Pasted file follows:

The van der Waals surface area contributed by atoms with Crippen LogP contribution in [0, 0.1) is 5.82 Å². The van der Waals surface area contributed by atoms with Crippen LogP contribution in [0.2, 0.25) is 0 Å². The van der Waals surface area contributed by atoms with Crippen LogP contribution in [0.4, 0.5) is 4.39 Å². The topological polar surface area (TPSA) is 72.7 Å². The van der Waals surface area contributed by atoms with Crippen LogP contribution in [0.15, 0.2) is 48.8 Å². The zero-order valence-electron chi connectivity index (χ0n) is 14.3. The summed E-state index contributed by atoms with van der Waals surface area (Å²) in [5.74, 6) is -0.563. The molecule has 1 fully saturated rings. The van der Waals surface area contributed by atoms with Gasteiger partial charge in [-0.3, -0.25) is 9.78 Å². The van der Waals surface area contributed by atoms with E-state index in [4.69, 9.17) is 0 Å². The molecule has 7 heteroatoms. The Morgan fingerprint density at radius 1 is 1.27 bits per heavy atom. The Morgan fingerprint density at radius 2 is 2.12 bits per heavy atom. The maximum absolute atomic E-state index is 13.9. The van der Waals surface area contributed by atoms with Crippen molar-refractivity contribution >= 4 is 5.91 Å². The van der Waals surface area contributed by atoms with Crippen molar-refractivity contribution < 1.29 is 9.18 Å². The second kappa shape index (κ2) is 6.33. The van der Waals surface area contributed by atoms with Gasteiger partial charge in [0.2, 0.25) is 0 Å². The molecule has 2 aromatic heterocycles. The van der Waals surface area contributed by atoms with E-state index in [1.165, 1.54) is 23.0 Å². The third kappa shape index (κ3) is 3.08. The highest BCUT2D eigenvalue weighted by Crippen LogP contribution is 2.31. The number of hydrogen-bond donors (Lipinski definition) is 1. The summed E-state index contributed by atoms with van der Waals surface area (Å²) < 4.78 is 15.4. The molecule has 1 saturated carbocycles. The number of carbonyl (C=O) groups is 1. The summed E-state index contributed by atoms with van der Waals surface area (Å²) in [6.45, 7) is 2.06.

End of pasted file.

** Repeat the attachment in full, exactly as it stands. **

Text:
The van der Waals surface area contributed by atoms with Crippen LogP contribution in [0, 0.1) is 5.82 Å². The van der Waals surface area contributed by atoms with Crippen LogP contribution in [0.2, 0.25) is 0 Å². The van der Waals surface area contributed by atoms with Crippen LogP contribution in [0.4, 0.5) is 4.39 Å². The topological polar surface area (TPSA) is 72.7 Å². The van der Waals surface area contributed by atoms with Crippen LogP contribution in [0.15, 0.2) is 48.8 Å². The zero-order valence-electron chi connectivity index (χ0n) is 14.3. The summed E-state index contributed by atoms with van der Waals surface area (Å²) in [5.74, 6) is -0.563. The molecule has 1 fully saturated rings. The van der Waals surface area contributed by atoms with Gasteiger partial charge in [-0.3, -0.25) is 9.78 Å². The van der Waals surface area contributed by atoms with E-state index in [4.69, 9.17) is 0 Å². The molecule has 7 heteroatoms. The Morgan fingerprint density at radius 1 is 1.27 bits per heavy atom. The Morgan fingerprint density at radius 2 is 2.12 bits per heavy atom. The maximum absolute atomic E-state index is 13.9. The van der Waals surface area contributed by atoms with Crippen molar-refractivity contribution >= 4 is 5.91 Å². The van der Waals surface area contributed by atoms with Crippen molar-refractivity contribution < 1.29 is 9.18 Å². The second kappa shape index (κ2) is 6.33. The van der Waals surface area contributed by atoms with Gasteiger partial charge in [0.2, 0.25) is 0 Å². The molecule has 2 aromatic heterocycles. The van der Waals surface area contributed by atoms with E-state index in [1.165, 1.54) is 23.0 Å². The third kappa shape index (κ3) is 3.08. The highest BCUT2D eigenvalue weighted by Crippen LogP contribution is 2.31. The number of hydrogen-bond donors (Lipinski definition) is 1. The summed E-state index contributed by atoms with van der Waals surface area (Å²) < 4.78 is 15.4. The molecule has 1 saturated carbocycles. The number of carbonyl (C=O) groups is 1. The summed E-state index contributed by atoms with van der Waals surface area (Å²) in [6.45, 7) is 2.06.